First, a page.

Greenhouse gas emissions
Download the data tables
Like many countries, New Zealand is concerned about the potential adverse effects of climate change. Long-term risks to New Zealand include rising sea levels affecting the coastal environment and infrastructure, reduced agricultural production and adverse effects on native ecosystems and natural resources. New Zealand recognises that climate change is a global challenge and is involved in international efforts to reduce emissions.
It was in this context that in 1993 New Zealand ratified the United Nations Framework Convention on Climate Change. This was followed by ratification of the Kyoto Protocol in 2002. As a party to the Kyoto Protocol, New Zealand has committed to reducing its emissions of greenhouse gases over 2008–2012 (the first commitment period) to 1990 levels or take responsibility for any emissions above this level if it cannot meet this target.
Emissions from Energy and Industrial Process
The Ministry of Economic Development is responsible for the reporting of annual emissions from energy and industrial processes.
There are two types of emissions that are produced by these sectors: combustion emissions and fugitive emissions. Combustion emissions result from fuel being burnt to produce useful energy. Examples of combustion emissions include emissions from transport, provision of heat to industry and from thermal electricity generation. Fugitive emissions result from production, transmission and storage of fuels, and from non-productive combustion. Examples of fugitive emissions include the venting of CO2 at the Kapuni Gas Treatment Plant, gas flaring at oil production facilities and emissions from geothermal fields.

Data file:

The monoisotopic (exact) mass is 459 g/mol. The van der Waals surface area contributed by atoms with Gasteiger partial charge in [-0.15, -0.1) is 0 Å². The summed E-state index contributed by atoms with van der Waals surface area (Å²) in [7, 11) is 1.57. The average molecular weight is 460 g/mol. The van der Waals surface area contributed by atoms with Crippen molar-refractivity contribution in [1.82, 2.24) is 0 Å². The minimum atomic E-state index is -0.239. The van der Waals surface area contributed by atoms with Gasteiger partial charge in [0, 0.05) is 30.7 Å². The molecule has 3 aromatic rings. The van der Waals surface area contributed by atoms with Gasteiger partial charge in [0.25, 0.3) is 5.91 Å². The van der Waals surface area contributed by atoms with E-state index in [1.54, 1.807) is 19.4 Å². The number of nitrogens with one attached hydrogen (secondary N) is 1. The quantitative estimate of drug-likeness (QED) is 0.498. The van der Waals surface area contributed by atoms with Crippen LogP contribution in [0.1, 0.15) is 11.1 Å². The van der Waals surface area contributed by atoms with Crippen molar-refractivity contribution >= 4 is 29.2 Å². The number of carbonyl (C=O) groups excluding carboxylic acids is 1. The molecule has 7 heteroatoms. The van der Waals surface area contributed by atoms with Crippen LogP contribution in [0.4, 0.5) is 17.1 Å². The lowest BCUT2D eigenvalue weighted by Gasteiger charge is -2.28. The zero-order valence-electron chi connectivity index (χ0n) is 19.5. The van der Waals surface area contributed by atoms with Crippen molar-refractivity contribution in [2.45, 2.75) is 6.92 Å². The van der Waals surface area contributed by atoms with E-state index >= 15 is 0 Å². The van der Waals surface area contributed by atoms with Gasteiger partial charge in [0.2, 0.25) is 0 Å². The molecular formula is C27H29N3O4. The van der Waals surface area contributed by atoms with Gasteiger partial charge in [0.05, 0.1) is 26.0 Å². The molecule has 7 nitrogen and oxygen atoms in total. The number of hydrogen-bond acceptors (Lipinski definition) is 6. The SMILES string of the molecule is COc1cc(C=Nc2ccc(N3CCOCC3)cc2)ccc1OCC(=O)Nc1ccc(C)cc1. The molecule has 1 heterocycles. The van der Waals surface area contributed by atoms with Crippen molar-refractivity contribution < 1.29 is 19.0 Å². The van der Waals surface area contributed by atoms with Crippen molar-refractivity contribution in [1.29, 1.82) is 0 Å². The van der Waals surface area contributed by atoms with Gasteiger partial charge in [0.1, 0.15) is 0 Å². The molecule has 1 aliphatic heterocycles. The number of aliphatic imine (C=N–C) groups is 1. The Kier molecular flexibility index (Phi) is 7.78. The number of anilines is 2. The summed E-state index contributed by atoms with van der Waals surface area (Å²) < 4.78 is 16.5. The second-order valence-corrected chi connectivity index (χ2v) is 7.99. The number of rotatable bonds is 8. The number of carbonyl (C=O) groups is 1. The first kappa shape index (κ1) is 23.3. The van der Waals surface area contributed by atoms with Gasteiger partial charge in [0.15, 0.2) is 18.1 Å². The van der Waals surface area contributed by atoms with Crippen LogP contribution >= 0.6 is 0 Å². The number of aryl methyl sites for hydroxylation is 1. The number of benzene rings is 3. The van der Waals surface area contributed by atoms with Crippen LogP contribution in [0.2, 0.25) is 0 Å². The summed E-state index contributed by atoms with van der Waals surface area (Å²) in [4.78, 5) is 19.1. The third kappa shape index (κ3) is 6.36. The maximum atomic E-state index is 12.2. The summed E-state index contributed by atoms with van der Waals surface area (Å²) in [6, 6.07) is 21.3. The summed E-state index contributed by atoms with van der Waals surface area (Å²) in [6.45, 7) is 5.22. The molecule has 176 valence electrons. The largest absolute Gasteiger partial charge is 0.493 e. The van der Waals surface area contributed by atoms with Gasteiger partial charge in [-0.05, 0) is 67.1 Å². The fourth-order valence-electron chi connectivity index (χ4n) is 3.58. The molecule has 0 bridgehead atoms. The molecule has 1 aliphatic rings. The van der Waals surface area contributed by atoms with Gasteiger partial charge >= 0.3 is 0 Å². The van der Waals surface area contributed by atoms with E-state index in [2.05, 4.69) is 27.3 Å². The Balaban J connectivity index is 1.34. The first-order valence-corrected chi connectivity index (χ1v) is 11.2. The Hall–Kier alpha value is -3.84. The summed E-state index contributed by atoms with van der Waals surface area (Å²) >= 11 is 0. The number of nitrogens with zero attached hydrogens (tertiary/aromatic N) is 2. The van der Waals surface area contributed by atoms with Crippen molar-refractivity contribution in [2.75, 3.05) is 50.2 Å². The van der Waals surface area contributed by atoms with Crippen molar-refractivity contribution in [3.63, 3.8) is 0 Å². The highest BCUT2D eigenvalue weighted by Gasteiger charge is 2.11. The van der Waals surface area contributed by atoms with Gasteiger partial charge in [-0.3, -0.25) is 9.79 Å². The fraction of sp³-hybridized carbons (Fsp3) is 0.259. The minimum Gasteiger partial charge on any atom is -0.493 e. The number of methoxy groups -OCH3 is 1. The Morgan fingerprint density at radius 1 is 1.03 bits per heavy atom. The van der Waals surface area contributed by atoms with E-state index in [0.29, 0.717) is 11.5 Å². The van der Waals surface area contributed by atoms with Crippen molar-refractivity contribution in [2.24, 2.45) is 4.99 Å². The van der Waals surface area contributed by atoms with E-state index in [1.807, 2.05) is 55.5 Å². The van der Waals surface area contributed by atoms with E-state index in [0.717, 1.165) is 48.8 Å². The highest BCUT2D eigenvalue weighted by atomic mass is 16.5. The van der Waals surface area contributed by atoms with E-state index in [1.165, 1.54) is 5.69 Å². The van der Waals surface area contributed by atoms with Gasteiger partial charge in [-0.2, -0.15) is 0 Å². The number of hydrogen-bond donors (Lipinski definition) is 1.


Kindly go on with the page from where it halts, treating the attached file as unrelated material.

Energy Greenhouse Gas Emissions by Fuel Type
New Zealand’s energy emissions are dominated by liquid fuels which account for over half of all energy emissions and have been steadily increasing since 1990. Gas and coal make up most of the remainder, with biomass and fugitive emissions contributing only a small percentage of total energy emissions.
Energy Greenhouse Gas Emissions by Sector
New Zealand’s energy emissions are dominated by three main sectors: national transport, electricity generation and manufacturing industries. Emissions from national transport account for the largest share of total energy emissions, although in recent years the growth in emissions from this sector appear to have slowed. Emissions from electricity generation have increased significantly since 1990 although there are large annual variations within this sector reflecting the cost and availability of hydro generation (which New Zealand relies heavily on). Emissions from manufacturing industries has seen some growth in recent years but has overall been declining since 2002 as a result of Methanex scaling back methanol production, which has historically been a large source of emissions.
It should be noted that sector splits are not as precise as by fuel type due to difficulties in allocating liquid fuel use to end uses. Sector breakdowns therefore need to be interpreted with some caution.
Energy Greenhouse Gas Data
This page includes the most recent data available to the Ministry of Economic Development. For New Zealand's latest complete Greenhouse Gas Inventory submission, please refer to the Ministry for the Environment's website.
For comprehensive annual data on all Energy Greenhouse Gas Emissions refer to the publication Energy Greenhouse Gas Emissions.
For the latest guidance on corporate Greenhouse Gas Emissions Reporting refer to the Ministry for the Environment Publication.